If you have read even a small percentage of my posts then you know I focus a great deal on defining and presenting the Gospel of our Lord Jesus Christ. I also focus on the Word of God as our source of God’s Truth, which is absolute. We also have defined faith and what God has done to save His people from their sins, which is the purpose of Jesus’ incarnation, perfect life, crucifixion, and resurrection.
Mike Ratcliff on Possessing the Treasure
Is your job description at work expressed as a story or myth?
Are the aims and objectives of your company based on the hallucinations of the owners?
Is the health and safety policy made up of spells and incantations devised by someone with no real connection to the company?
Can you imagine if the kind of documentation that determines your work conditions was composed of myths, stories of dreams and visions, historically unreliable accounts and largely incomprehensible, magical terms and conditions? Not only this, but you’re required to root around within this documentation to discover what it is you’re meant to be doing and when you have, you need to find someone who can explain it properly to you.
This, according to Christians, is how God chose to tell his creation what he expected of it. The omniscient, all powerful creator of the universe, whose thoughts are so much greater than ours, was unable to put together a clear, systematic and concise set of directions about how he wants us to live and what we should believe if we’re to avoid an eternity of torture.
These messages are so important, apparently, that he thought they’d be best conveyed in folklore and myth – much of it plagiarised from other cultures – fantastic stories written decades after the events they relate, and muddled, contradictory theology.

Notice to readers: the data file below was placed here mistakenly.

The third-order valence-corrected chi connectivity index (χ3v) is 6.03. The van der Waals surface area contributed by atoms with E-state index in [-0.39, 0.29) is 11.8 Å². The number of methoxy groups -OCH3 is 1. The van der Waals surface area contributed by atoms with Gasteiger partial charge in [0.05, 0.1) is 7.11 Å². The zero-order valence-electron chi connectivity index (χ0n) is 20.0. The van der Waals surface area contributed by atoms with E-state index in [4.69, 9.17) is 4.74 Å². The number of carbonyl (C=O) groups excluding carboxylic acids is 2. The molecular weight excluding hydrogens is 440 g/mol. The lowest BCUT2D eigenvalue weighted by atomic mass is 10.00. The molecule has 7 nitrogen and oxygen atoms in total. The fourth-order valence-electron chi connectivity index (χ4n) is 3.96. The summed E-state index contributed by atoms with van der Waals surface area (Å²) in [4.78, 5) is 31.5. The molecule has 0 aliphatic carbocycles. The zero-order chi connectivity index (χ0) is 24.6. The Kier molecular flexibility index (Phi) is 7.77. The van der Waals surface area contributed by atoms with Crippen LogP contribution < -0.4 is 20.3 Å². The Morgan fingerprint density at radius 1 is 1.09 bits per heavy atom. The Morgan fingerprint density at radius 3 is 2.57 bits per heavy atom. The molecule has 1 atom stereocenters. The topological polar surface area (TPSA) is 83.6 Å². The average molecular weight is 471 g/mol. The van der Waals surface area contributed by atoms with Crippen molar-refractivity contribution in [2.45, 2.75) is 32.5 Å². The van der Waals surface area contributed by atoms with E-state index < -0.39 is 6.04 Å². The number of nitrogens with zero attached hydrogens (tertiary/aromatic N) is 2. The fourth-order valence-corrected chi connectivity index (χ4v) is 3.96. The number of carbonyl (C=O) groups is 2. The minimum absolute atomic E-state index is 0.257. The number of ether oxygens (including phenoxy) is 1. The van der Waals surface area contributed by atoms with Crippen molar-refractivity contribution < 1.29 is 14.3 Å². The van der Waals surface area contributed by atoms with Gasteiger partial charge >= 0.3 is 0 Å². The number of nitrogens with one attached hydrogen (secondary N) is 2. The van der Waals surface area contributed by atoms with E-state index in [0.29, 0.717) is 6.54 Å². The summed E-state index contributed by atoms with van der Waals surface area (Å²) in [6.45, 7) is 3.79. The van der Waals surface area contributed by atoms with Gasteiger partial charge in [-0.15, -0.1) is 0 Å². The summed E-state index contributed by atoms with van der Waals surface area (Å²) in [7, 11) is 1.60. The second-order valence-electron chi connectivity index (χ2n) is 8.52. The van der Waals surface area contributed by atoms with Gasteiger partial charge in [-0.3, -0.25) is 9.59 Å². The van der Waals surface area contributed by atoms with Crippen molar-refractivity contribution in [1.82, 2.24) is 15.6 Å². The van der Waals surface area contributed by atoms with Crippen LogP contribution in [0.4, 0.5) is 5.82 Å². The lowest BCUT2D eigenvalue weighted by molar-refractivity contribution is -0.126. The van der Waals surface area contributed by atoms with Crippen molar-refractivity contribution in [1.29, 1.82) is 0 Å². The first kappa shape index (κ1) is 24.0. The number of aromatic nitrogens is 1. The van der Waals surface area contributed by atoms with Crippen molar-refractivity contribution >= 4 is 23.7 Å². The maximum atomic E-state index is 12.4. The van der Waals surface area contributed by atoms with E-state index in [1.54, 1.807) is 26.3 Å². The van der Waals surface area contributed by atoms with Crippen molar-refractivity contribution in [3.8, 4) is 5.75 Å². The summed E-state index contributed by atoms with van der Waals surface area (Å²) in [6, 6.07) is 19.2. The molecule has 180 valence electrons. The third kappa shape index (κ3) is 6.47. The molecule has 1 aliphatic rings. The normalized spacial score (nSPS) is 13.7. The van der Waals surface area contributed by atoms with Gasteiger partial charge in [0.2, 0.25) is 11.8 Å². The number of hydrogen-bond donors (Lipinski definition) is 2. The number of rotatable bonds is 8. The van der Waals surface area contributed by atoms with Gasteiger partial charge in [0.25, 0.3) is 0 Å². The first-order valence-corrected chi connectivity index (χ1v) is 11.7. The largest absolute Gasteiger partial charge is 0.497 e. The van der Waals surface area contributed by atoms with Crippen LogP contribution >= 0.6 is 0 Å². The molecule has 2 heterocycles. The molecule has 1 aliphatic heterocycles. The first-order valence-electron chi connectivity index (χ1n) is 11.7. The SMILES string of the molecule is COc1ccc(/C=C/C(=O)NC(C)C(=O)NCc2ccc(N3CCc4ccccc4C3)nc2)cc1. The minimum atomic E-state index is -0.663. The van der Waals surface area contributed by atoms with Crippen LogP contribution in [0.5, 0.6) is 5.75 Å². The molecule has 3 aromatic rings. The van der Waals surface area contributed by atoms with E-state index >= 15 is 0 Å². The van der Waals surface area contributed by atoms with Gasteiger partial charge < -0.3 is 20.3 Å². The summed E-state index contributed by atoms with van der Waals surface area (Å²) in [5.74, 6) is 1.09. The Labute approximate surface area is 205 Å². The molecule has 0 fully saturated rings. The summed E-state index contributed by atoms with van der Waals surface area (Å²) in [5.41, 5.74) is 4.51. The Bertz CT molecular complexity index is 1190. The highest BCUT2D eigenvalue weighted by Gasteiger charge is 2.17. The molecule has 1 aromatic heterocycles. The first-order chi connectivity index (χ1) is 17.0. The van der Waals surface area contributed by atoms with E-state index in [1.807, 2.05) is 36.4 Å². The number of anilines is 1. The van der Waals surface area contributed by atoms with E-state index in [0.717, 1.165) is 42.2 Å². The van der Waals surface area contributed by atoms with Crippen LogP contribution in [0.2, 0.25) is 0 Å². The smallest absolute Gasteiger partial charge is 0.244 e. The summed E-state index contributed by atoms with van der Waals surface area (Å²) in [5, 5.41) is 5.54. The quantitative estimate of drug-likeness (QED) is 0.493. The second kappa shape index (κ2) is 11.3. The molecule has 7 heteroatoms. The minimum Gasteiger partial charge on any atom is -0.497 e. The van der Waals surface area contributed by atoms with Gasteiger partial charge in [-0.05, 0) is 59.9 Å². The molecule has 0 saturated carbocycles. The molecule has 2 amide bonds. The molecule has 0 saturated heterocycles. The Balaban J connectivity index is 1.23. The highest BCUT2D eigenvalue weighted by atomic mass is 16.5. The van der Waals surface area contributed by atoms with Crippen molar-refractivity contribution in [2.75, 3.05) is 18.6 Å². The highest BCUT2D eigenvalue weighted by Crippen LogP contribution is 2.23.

Why on Earth would he do this? Why would he not speak directly and clearly to fallible, sinful humans? Provide us, perhaps, with a list that sets out straightforwardly and unequivocally what we need to do if we’re to be ‘saved’. (It’s not as if he’s averse to supplying lists; the Ten Commandments are a list, as are the rules in Leviticus about beating slaves and what should and shouldn’t be eaten.) Why not communicate with us so that we know it’s him and not, say, some pre-scientific tribesmen or a bunch of superstitious zealots? Why not speak to us in ways that are not identical with the way we ourselves invent stories about imaginary beings and far-fetched events?
Why provide us with a ragbag of myths, legends and fables crammed with confused and inconsistent ideas, all of them created by those same fallible, sinful human beings, and stitched together, eventually, by a committee with a vested interest in the success of such a book?
It’s a mystery. Unless of course there’s no God behind the bible. Maybe that’s why we have much better policy documents at work.
The longest running scam in history. Then it was, salvation is near at hand. Twenty centuries later, the promise is still the same. For the befuddled masses who see the world through dream clouded glasses. How gullible must they be? GROG
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Very. I know I was.
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I try to imagine how believers view life and the cosmos. I had a stint with the Mormons, so I feel I understand the concept of the supernatural. When I imagine the cosmos (this whole ball of life), there is only one, everything is natural. For believers, there is not one “reality”, but two. This is the delusion of resurrection, based on a belief in an eternal soul. Does this make sense to you? How would you compare the mind of a believer compared to a nonbeliever? GROG
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Yes, it makes sense to me. That is the distinction between the believer and non-believer. The former thinks there’s a magic realm beyond this one in which dwell God, Christ, angels, demons and spirits (holy and otherwise) to which we mere humans can have access. The non-believer sees no evidence whatsoever for such things or such a place.
Belief is generated solely by the human mind. Nothing conceived there, in terms of faith, exists in physical reality. From time immemorial, believers of all stripes have singularly failed to demonstrate that these beings and places have an existence independent of the human imagination.
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